Depression

We are climbing out of the ravine. I really mean you, who must make your way up from the bottom. As for me, I am perched on a ledge halfway down determined not to fall further and meet you on the rocks below. I’m grasping and and willing my way out, fingers bleeding, while you sit at the bottom trying to find a way. Wishing you could fly. Or die.

Tonight, I played us some songs on YouTube from the soundtrack to our times. The times we played, the times we commuted to work, the times we cleaned the house and weeded the garden, the times we partied, the times we had sex, the times we birthed babies, the times we rocked them to sleep, the times we accidentally got drunk sitting on the deck on a Friday night, the times we got stoned after the kids were in bed, the times we did road trips with the kids and a box of mixtapes, the times we fought and made up, the times we travelled, the times we danced at concerts and festivals and in pubs, the time you bought a KD Lang tape on a bus trip from Seattle to Vancouver and we played it so often I became part of its story and felt the road under the bus and saw us sharing the headphones of your Walkman, even though I wasn’t on that trip. The time we got married in a park with all of our kids there and a playlist of “hymns” by Van Morrison and the Smiths. The times we were homesick. The times that were hard, sad, gruelling, boring or tenuous. The times we thought we wouldn’t last the distance. The time we celebrated raising decent humans and high fived each other when they left home, feisty and capable. The times we laughed about what songs we wanted played at our funerals. I can’t remember now what songs I’ll have played at my funeral, but I can remember that you want Jackson Browne’s Rock me on the Water playing as we scatter your ashes into the Southern Ocean.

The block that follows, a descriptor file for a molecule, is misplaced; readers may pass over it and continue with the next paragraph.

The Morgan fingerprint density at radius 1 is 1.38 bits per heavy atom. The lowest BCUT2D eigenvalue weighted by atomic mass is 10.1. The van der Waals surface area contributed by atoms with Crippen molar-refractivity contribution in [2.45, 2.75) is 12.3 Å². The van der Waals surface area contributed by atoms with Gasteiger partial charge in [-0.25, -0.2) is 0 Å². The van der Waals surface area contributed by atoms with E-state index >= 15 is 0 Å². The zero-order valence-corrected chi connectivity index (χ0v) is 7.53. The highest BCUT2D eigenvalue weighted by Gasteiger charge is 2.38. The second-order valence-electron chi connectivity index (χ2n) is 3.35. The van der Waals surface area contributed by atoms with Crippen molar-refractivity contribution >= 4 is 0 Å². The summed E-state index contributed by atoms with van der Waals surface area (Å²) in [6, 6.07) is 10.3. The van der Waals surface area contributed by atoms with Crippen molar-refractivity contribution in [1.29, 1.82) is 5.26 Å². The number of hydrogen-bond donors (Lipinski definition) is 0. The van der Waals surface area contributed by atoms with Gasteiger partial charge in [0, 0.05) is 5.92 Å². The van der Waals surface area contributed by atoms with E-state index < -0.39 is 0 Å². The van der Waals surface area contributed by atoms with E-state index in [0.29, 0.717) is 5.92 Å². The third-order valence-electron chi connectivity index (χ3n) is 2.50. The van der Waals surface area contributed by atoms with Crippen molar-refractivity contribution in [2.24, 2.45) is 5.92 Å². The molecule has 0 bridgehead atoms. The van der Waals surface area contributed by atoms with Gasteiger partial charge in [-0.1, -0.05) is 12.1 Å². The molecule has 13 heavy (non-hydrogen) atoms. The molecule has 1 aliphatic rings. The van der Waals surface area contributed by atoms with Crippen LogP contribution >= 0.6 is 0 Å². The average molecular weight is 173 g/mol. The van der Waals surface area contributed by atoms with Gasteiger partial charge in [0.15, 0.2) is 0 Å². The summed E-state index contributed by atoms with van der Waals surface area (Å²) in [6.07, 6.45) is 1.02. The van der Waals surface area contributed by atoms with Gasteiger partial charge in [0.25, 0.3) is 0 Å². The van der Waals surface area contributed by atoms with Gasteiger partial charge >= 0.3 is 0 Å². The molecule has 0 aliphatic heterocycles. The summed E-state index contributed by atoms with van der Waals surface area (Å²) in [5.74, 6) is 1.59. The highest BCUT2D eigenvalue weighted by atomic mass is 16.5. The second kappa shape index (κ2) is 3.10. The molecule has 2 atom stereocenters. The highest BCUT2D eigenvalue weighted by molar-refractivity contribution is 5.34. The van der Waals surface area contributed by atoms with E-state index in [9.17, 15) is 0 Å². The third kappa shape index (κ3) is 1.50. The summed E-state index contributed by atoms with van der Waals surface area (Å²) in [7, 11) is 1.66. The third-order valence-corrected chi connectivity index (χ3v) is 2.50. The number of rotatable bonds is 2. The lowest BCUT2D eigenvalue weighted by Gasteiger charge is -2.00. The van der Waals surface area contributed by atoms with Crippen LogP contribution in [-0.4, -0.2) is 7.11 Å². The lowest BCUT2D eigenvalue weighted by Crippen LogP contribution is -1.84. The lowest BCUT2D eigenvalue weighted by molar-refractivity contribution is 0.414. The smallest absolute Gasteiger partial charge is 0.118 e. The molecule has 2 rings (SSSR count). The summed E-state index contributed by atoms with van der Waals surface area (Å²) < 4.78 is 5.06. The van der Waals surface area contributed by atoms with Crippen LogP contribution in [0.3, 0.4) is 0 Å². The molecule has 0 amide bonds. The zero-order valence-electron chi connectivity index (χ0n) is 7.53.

Many playlists, mixtapes, mix CDs and digital downloads later, here I am wrung out and filthy with sorrow for the joy you don’t have. There is no soundtrack for that except the furious beating of my heart with love for you, the pounding of blood in my head with hate for you like this, my weeping, raging and finally, the deep whooshing exhale of surrender. 

Now, it’s all I can do to keep sight of my own edges and see what songs are left to play for the times after this.

Deborah Nicholson